This show, basically a CW teen drama (though on Netflix) about high-schoolers chasing gold lost in a shipwreck while also dealing with all kinds of financial and relationship issues, is in what I'm formally dubbing the "kinda" category. It's kinda addictive but, because it's often kinda dumb and kinda contrived, it's also kinda annoying with characters who are drawn with a kinda blunt good/evil pen which all adds up to a show where I think I'm kinda gonna watch season 2 though I'm kinda not sure. Look, it's a big teen soap but instead of being set in a school situation like its progenitors (The O.C., Gossip Girl, the atrocious One Tree Hill, Vampire Diaries but without vampires, etc.), it's essentially a bunch of impoverished kids somewhat on their own in an otherwise rich town off the North Carolina coast. The underlying notion of the show - teens hunting for lost treasure while also being teens (romance, backstabbing, etc.) while being thwarted by rich adults after the same treasure - really isn't a bad setup because you can kinda imagine the combo of soap and action that that setup could generate. The problem, and all the kinda-ness, is that the show seems in a huge rush to get the plot to a specific point by the end of the first season (being vague to avoid spoilering) and as a result jams in some ridiculous absurdities that it really just demands you swallow without even being polite enough to say please (by which I mean the hotness level is pretty middling). For example - and this was episode 1 or maybe 2 so I'm not calling it a spoiler - two strangers come to town and more or less immediately begin shooting at and chasing these teens, sometimes on boats, sometimes in a car in the middle of town... and no one (other than chased teens) has any reaction nor does anything happen nor is it really explained why anyone thought the best way for these two particular bad guys to get what they wanted was to become public murderers nor, once you find out what they wanted from the teens, is it really explained why there was such murderous urgency to get the thing the bad guys wanted. So not only are we asked to swallow a world where all that could happen without consequence, but also to accept that it was a lot of sturm und drang for not much, meaning the writers made up fake action/tension for plot points that didn't merit it and added a heaping mountain of unreality for the payoff of, what, feeling like a lot is going on or something? This is really the problem with the whole show. It doesn't want to settle down and, say, do a slow-burn with some of the romantic relationships or have a family situation that gets progressively worse before blowing up, but rather does it all at once, like two people spend a day together and by the end they're b/g-friends and in love. Also, as far as I can tell, everyone's straight and, given that the cast is supposedly all GenZers (though really some of them look late 20s to me), it just seems really out of touch with current cultural reality and a missed opportunity (though perhaps addressed in later seasons who knows) to see how that cultural shift is being played out in places like rich conservative enclaves as opposed to in more urban areas where a lot of other shows play that out. On the one hand, I watched while paying attention; on other, the show kept introducing such plot absurdities over and over and over (think things like: a van being driven onto a runway while a plane is taking off and the plane defying all laws of physics in order brake and stop two feet from the van - see? the writers tried to create tension and drama but at the expense of reality in a way that I found to be jarring like, yeah, I know you needed the lead character to stop the plane, got it and that that character has limited resources but... really, that's your best? (my fear is maybe it really is the writer rooms' best).). BTW if any of this were done with a sense of fun, like the writers knew how OTT it was and were creating something specific, I might have bought into that tone (maybe); but they're trying to pass it off as some kind of reality and it just is such a huge swallow especially when that incident is just of one of, like, ten ridiculous incidents that happen in that episode alone. I don't really understand why the writers are just rushing through all the plot instead of giving relationships time to breathe and plots time to be, you know, plotted so the characters aren't stuck doing things like driving a van onto a runway. There was enough interest that I'll probably watch season 2 at some point in the hopes that the writers watched season 1 and changed things up, though really if it stays this stupid, it'll definitely be downgraded to background noise if not a complete DNF.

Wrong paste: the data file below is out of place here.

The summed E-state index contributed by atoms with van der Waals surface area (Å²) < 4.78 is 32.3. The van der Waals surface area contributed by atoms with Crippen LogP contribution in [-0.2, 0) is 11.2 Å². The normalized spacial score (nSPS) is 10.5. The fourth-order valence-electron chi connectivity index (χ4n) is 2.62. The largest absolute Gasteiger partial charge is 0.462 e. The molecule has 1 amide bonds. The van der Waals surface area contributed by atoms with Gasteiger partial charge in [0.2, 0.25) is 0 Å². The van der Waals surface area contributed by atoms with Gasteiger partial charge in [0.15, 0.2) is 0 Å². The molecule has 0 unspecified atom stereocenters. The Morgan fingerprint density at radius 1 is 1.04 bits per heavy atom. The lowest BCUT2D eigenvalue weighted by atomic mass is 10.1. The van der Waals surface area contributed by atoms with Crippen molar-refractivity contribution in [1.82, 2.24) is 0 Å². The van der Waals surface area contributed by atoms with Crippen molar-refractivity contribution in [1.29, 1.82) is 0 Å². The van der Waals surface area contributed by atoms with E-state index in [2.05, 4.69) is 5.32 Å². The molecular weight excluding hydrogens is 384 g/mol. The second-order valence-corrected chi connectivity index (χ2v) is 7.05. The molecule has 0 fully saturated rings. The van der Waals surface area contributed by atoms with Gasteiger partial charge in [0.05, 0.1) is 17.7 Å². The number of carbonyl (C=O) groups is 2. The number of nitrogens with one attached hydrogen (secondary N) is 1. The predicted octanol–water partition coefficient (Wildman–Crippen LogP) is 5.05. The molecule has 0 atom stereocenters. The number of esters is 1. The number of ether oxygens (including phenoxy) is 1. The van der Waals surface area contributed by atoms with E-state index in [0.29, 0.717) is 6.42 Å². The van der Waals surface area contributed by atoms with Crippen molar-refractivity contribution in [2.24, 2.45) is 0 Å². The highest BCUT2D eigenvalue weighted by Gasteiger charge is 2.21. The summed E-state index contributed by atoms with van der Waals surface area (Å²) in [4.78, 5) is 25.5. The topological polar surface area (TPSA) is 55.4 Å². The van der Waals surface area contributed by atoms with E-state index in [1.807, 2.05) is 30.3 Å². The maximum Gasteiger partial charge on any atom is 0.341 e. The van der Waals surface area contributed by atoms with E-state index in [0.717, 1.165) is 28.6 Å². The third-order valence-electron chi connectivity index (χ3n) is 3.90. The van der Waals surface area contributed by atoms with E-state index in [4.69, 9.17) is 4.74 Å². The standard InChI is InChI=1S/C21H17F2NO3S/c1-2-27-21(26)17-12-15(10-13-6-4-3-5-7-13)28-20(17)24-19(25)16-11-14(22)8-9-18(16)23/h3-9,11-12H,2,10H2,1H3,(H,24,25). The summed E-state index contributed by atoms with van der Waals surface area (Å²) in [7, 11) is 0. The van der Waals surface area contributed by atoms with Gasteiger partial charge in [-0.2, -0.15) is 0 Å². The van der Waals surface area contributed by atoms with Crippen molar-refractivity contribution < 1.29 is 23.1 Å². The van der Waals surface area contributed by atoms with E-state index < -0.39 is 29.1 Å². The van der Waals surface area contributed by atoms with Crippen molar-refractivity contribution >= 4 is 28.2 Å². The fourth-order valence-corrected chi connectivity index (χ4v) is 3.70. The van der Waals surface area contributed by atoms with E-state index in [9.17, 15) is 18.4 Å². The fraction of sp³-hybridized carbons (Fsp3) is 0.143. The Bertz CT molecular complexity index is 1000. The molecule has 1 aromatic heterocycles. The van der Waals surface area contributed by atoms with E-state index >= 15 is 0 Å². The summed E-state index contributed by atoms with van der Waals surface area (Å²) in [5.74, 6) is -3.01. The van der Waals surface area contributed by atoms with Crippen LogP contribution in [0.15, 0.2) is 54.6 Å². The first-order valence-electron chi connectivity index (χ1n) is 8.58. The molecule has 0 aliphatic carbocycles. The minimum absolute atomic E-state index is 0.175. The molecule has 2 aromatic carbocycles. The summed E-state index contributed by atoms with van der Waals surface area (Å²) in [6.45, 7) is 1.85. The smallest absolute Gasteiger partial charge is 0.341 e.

ETA: Since writing that review, I tried season 2 and, far from getting better, it got actively worse as in it’s all of the above plus BORING plus to reiterate NOT HOT thus, yeah, DNF’ed. Unless you’re 12 or crave a live action Scooby Doo but with North Carolina teens, you can skip this for sure.